THE CONSERVATION body responsible for protecting England’s natural environment has explained the controversial plan to save a Tamar Valley herring.

The plan, by Natural England, to support the allis shad (herring type) by spending a suggested £1m at Gunnislake Weir on improving the only place it breeds, has attracted criticism.

Opponents of the project, to reduce the flow rate of the upper River Tamar say that although they do support the environment, there are better priorities for spending large budgets.They point to the large amount of sewage pumped into the Tamar from a nearby plant and say that might be more of a risk to the herring’s existence, and money should be spent on that issue.

A spokesman for Natural England (NE) (a public body sponsored by the Defra to protect and help people enjoy the natural environment) said there was no cash value on the project which will be built by South West Water (SWW).

They said: ‘South West Water’s works at Gunnislake Weir will improve fish passage for, among other species, allis shad and European smelt as part of the Water Industry Natural Environment Programme. The Tamar is the only river in England where allis shad are known to breed, however, the extent of breeding habitat available to this very rare fish is limited by the barrier the existing weir poses, which currently constrains their movement upstream.’

The importance of the Tamar for allis shad and smelt is reflected in their inclusion as features of interest in a number of nature conservation designations.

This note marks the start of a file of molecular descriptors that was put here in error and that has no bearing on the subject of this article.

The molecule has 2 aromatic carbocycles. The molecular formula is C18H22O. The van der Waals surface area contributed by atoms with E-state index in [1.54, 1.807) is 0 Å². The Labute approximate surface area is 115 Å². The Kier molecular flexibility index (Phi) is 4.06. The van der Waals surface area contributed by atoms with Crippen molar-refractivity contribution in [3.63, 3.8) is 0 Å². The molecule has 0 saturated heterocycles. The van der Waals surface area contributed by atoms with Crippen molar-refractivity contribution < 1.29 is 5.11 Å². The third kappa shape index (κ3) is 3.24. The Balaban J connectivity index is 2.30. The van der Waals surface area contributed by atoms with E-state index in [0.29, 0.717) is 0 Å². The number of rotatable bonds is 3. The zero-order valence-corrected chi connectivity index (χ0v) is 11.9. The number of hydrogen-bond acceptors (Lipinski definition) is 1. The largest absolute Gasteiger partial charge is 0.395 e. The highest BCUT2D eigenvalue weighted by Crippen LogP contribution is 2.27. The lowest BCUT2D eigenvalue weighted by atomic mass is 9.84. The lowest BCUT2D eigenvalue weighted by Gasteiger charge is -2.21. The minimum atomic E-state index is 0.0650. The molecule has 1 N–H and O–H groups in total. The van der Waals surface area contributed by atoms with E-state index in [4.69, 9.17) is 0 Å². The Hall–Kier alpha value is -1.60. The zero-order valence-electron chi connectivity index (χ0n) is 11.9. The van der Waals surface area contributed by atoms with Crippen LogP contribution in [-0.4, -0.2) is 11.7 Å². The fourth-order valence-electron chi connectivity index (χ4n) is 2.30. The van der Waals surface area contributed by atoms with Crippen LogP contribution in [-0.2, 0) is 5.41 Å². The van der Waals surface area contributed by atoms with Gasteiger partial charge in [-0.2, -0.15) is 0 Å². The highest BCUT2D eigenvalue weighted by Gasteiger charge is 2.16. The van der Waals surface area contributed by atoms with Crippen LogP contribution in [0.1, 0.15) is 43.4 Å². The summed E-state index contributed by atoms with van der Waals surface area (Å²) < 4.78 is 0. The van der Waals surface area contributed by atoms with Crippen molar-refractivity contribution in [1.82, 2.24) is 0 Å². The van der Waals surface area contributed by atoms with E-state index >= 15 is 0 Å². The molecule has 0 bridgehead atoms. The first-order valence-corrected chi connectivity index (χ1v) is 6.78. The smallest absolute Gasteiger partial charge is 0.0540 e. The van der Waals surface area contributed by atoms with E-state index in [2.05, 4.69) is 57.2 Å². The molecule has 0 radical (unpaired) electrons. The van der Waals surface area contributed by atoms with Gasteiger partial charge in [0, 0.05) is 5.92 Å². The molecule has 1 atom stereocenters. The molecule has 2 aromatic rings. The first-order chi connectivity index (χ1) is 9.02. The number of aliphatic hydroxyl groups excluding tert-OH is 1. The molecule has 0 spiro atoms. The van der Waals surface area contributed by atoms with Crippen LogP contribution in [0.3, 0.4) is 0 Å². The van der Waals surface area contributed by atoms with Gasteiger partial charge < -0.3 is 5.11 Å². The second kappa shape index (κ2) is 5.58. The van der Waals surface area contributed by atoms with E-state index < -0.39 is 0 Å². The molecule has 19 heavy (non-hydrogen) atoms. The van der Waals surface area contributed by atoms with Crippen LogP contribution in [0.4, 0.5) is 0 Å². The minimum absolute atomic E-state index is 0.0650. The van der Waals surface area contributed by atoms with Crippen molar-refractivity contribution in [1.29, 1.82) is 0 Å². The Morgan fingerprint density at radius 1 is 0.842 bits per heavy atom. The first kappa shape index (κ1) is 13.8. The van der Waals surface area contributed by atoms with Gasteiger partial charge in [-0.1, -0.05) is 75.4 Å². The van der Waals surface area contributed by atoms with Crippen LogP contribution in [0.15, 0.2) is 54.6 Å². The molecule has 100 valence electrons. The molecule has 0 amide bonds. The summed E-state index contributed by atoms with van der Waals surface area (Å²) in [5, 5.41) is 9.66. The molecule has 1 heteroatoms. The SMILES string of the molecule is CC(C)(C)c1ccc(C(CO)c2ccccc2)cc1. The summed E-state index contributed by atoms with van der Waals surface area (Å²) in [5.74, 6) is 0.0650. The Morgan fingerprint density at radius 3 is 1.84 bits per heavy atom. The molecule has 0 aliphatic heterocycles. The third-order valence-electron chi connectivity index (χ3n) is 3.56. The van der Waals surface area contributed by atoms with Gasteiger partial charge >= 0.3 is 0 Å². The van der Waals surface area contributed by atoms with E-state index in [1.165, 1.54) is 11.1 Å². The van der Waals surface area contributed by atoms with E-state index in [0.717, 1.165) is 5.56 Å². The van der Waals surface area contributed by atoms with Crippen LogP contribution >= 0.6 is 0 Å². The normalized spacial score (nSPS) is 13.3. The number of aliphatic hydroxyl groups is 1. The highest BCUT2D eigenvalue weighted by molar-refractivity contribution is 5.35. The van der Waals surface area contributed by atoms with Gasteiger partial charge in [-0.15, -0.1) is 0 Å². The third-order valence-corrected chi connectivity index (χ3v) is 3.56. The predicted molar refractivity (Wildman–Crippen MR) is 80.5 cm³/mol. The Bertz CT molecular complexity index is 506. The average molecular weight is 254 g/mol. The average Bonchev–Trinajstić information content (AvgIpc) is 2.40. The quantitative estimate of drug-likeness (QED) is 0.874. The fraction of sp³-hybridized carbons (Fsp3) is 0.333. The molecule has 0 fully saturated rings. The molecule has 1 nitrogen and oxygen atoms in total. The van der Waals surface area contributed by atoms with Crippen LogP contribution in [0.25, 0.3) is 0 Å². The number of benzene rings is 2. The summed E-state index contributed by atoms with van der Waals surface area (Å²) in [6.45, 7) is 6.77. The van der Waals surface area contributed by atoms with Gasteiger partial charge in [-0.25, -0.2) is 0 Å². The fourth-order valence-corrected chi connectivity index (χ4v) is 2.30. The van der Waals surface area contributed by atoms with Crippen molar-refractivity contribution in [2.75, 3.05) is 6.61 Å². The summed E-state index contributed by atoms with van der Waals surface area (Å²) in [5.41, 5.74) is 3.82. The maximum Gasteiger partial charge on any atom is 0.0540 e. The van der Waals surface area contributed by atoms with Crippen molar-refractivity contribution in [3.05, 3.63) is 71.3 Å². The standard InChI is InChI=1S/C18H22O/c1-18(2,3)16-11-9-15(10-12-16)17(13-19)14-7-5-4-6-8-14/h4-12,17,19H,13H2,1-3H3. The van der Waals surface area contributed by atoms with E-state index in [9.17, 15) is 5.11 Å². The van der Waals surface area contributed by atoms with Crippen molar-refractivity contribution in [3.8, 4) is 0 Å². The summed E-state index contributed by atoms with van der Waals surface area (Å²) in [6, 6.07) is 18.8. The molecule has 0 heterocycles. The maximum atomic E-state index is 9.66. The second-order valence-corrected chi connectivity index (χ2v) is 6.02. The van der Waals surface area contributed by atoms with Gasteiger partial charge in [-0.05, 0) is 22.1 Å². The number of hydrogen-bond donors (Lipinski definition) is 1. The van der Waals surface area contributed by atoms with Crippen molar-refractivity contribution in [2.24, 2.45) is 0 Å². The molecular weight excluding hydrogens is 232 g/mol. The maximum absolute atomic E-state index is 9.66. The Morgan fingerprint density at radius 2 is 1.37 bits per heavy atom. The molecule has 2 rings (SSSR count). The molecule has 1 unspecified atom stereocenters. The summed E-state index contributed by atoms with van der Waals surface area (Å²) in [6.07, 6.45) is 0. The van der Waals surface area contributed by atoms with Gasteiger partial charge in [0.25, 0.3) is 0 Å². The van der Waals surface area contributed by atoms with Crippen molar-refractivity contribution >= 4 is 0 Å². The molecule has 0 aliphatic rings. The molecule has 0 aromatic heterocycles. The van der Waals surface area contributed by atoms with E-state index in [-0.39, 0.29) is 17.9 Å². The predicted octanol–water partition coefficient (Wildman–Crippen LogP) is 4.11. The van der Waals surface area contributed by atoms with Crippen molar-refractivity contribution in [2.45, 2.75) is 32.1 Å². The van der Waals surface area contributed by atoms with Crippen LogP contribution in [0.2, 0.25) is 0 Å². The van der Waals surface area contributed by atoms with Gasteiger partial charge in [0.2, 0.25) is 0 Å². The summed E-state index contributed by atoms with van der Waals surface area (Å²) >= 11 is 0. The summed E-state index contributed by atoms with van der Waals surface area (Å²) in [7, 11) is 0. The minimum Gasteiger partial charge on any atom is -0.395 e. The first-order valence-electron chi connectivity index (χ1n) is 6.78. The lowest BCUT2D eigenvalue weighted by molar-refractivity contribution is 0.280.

The NE spokesman added: ‘The existing fish pass, which unfortunately is impassable to allis shad and smelt, will now be complemented by a new fish pass alongside the weir, which will allow allis shad and smelt to access additional spawning habitat in the upper reaches of the river. This will also help improve the current and future resilience of their populations.’

The Environment Agency and NE are joint signatories to the agreed proposals, and there is no set monetary value attached to this programme, only the outcomes, said NE.

Environment Agency figures showed SWW discharged 19 hours of sewage a day into the River Tamar in Calstock Parish last year (although this is a reduction on 2021/2022) from sewage outfalls in Calstock, Chilsworthy and Gunnislake, which local people say is harming the environment.

Calstock Parish Council is due to consider South West Water’s plan, which will be submited for public consultation later this year. If approved, work would begin in spring next year with the new fish pass completed in 2025. SWW has a legal commitment to invest in environmental improvements, in consultation with the Environment Agency.